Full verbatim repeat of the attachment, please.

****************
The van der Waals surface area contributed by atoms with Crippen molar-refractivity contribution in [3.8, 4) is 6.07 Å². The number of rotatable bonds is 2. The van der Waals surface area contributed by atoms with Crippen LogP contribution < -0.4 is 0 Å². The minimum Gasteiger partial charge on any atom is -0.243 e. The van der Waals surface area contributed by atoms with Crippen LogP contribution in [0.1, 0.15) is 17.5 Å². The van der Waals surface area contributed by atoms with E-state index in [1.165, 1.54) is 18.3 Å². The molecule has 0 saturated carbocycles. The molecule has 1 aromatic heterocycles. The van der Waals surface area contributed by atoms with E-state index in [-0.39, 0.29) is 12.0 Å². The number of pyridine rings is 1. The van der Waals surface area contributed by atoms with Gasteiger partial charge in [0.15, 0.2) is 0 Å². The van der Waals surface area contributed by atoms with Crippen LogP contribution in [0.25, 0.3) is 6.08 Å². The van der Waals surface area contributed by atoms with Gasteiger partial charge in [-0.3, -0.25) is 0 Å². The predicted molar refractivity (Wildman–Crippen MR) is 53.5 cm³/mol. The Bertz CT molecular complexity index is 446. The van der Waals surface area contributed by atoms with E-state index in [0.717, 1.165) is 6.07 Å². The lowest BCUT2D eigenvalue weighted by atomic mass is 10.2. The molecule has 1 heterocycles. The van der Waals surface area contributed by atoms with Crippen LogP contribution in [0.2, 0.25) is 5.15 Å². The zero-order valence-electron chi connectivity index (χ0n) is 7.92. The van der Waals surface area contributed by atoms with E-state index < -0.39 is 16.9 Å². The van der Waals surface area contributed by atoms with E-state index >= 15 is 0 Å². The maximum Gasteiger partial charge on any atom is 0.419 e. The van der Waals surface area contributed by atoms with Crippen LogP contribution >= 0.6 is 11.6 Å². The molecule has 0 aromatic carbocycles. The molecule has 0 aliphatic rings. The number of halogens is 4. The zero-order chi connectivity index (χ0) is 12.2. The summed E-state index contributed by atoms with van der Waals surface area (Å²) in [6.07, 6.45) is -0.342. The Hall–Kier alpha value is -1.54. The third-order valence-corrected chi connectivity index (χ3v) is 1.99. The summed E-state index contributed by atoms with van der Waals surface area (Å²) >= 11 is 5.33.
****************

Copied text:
The van der Waals surface area contributed by atoms with Crippen molar-refractivity contribution in [3.8, 4) is 6.07 Å². The number of rotatable bonds is 2. The van der Waals surface area contributed by atoms with Crippen LogP contribution < -0.4 is 0 Å². The minimum Gasteiger partial charge on any atom is -0.243 e. The van der Waals surface area contributed by atoms with Crippen LogP contribution in [0.1, 0.15) is 17.5 Å². The van der Waals surface area contributed by atoms with E-state index in [1.165, 1.54) is 18.3 Å². The molecule has 0 saturated carbocycles. The molecule has 1 aromatic heterocycles. The van der Waals surface area contributed by atoms with E-state index in [-0.39, 0.29) is 12.0 Å². The number of pyridine rings is 1. The van der Waals surface area contributed by atoms with Gasteiger partial charge in [0.15, 0.2) is 0 Å². The van der Waals surface area contributed by atoms with Crippen LogP contribution in [0.25, 0.3) is 6.08 Å². The van der Waals surface area contributed by atoms with Gasteiger partial charge in [-0.3, -0.25) is 0 Å². The predicted molar refractivity (Wildman–Crippen MR) is 53.5 cm³/mol. The Bertz CT molecular complexity index is 446. The van der Waals surface area contributed by atoms with E-state index in [0.717, 1.165) is 6.07 Å². The lowest BCUT2D eigenvalue weighted by atomic mass is 10.2. The molecule has 1 heterocycles. The van der Waals surface area contributed by atoms with Crippen LogP contribution in [0.2, 0.25) is 5.15 Å². The zero-order valence-electron chi connectivity index (χ0n) is 7.92. The van der Waals surface area contributed by atoms with E-state index < -0.39 is 16.9 Å². The van der Waals surface area contributed by atoms with E-state index >= 15 is 0 Å². The maximum Gasteiger partial charge on any atom is 0.419 e. The van der Waals surface area contributed by atoms with Crippen LogP contribution >= 0.6 is 11.6 Å². The molecule has 0 aromatic carbocycles. The molecule has 0 aliphatic rings. The number of halogens is 4. The zero-order chi connectivity index (χ0) is 12.2. The summed E-state index contributed by atoms with van der Waals surface area (Å²) in [6.07, 6.45) is -0.342. The Hall–Kier alpha value is -1.54. The third-order valence-corrected chi connectivity index (χ3v) is 1.99. The summed E-state index contributed by atoms with van der Waals surface area (Å²) >= 11 is 5.33.